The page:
Elizabeth Stolfi
staff writer
October 07, 2002
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Rock Music Reviews
Red Hot Chili Peppers
By The Way

It's hard for us mere mortals to fully understand the musical wonder that is the Red Hot Chili Peppers. Whether it's the insanely catchy melodies courtesy of Anthony Kiedis or the flow of Flea's bass lines, there's something about this band that seems to be unmatched by any other; and there's something about "By The Way" that seems almost supernatural.

If there's one band that just seems to outdo themselves every time, it's this one. Every track has a soul of it's own. Lyrically, Kiedas has never been so melodic and so personal in a romantic sort of way. "Come again and tell me where you want to go/what it means for me to be with you alone," sings Keidis on "I Could Die For You" atop blasts of guitar and bass that seem to bring out the sincerity in his voice.

From the overlapping of beautiful guitars on "Dosed", the album highlight, or the horns in "On Mercury", By The Way is simply musically blessed. Californication, their most successful album, and up until now their best, was a step above anything they had ever tried. Now with "By The Way," they have taken it to an even higher level, and once again outdone themselves.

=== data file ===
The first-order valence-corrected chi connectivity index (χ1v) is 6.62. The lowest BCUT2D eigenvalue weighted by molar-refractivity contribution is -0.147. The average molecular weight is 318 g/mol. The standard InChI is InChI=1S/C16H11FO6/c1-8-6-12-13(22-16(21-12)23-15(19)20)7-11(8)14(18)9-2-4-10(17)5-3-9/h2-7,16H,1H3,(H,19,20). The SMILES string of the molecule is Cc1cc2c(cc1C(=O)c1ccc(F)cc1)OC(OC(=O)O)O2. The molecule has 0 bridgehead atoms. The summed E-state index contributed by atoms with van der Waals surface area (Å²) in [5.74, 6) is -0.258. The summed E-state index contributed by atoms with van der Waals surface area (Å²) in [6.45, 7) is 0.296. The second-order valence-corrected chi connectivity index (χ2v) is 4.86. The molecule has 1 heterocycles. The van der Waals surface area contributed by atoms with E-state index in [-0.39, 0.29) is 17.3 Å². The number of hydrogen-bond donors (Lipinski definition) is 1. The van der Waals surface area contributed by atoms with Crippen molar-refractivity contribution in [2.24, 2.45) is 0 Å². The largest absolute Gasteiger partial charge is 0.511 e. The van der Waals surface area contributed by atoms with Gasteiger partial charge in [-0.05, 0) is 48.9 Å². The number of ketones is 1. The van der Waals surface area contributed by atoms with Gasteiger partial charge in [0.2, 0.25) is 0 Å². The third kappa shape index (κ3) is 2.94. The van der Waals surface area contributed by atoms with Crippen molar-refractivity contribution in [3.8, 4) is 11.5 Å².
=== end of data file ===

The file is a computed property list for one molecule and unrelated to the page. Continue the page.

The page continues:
The title track, the album's first single, is only a small taste of what was accomplished on this album. Perhaps the most simply written of the songs, it's harmonies and soft guitars is surpassed only by the originality (however, typical Kiedis styling) of the delivery in the verses; "Kiss that Dyke/I know you want to hold one/Not on strike/But I'm about to bowl one." Throw in a chant and you've got a one of a kind rock ballad.

The Red Hot Chili Peppers seem to exist in a world where very few other artists do. But what makes a perfect album? The simplicity in the melodic guitar solos? The contribution of arguably the greatest bass player of all time? Harmonies that sneak up on you and send shivers down your spine? Maybe there's something even indescribable about an album like "By The Way" that can only be understood after listening.

Release date: July 9, 2002
Label: Warner Bros / Wea
Rating: 8.0 / 10

[RMR]